Returning home after an extended period of time abroad can be a surreal experience. While everything is still familiar, so much has changed in your absence. It’s almost as if you’ve been in a coma and are just now waking up to a different world.

    Despite the challenges, I wouldn’t trade my nomadic lifestyle for anything. The experience of seeing new places and meeting new people is worth the sacrifices. But it’s important to remember that life back home will continue to move forward, with or without you there.

    #2: You'll Constantly Say Goodbye When Living a Nomadic Lifestyle

    For me, one of the biggest challenges of being a Digital Nomad is saying goodbye to the friends you make on the road. As you travel, you’ll meet people from all over the world and form close bonds with them. Sharing once-in-a-lifetime experiences in unfamiliar surroundings can quickly bring people together. However, as your journey continues, these friendships will inevitably come to an end, and goodbyes can be difficult, knowing that they may be forever. That being said, there are some relationships that can withstand the distance and continue beyond the fleeting moments of travel.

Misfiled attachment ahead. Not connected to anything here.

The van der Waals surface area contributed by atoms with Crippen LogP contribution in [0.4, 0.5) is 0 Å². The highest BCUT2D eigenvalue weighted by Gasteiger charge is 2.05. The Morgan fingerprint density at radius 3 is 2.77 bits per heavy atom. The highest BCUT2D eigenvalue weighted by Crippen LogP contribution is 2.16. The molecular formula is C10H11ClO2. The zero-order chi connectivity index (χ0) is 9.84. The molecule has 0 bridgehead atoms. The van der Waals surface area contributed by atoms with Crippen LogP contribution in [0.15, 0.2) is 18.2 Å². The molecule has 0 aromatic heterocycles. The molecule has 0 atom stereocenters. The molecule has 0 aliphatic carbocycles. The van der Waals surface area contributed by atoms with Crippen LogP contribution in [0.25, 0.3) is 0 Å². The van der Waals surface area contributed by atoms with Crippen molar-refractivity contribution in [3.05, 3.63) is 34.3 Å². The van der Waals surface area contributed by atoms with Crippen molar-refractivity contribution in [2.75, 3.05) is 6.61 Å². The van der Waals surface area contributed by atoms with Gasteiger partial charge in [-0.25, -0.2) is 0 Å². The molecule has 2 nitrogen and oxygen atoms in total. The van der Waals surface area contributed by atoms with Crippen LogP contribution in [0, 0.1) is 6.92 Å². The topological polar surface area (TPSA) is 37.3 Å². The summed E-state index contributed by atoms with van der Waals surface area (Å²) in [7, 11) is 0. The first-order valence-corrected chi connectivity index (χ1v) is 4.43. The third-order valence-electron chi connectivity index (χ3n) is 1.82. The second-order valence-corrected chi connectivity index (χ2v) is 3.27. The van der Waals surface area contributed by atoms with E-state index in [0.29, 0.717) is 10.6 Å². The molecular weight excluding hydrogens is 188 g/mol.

#3: Romantic Relationships Are Hard

    Maintaining a romantic relationship while living a nomadic lifestyle can be incredibly challenging. The very nature of being a digital nomad involves frequent location changes, making it difficult to build a stable relationship. While it’s possible to meet people while traveling and even start a romantic relationship, nurturing it long-term can be tricky when you’re physically apart. While some have succeeded in making it work, it requires a significant amount of effort and dedication.

    #4: It's Easy to Feel Lonely when living life as a Nomad

    Although many tourist hotspots offer plenty of opportunities to connect with new travelers, this isn’t always the case. Sometimes, you may find yourself in a city without any potential social connections. It can be discouraging to feel bored and alone in these situations. Additionally, because the nomadic lifestyle is not always understood by those in your home social circle, you may feel isolated with your problems at times. While I often rely on my fellow nomad friends for emotional support, this option is not always available.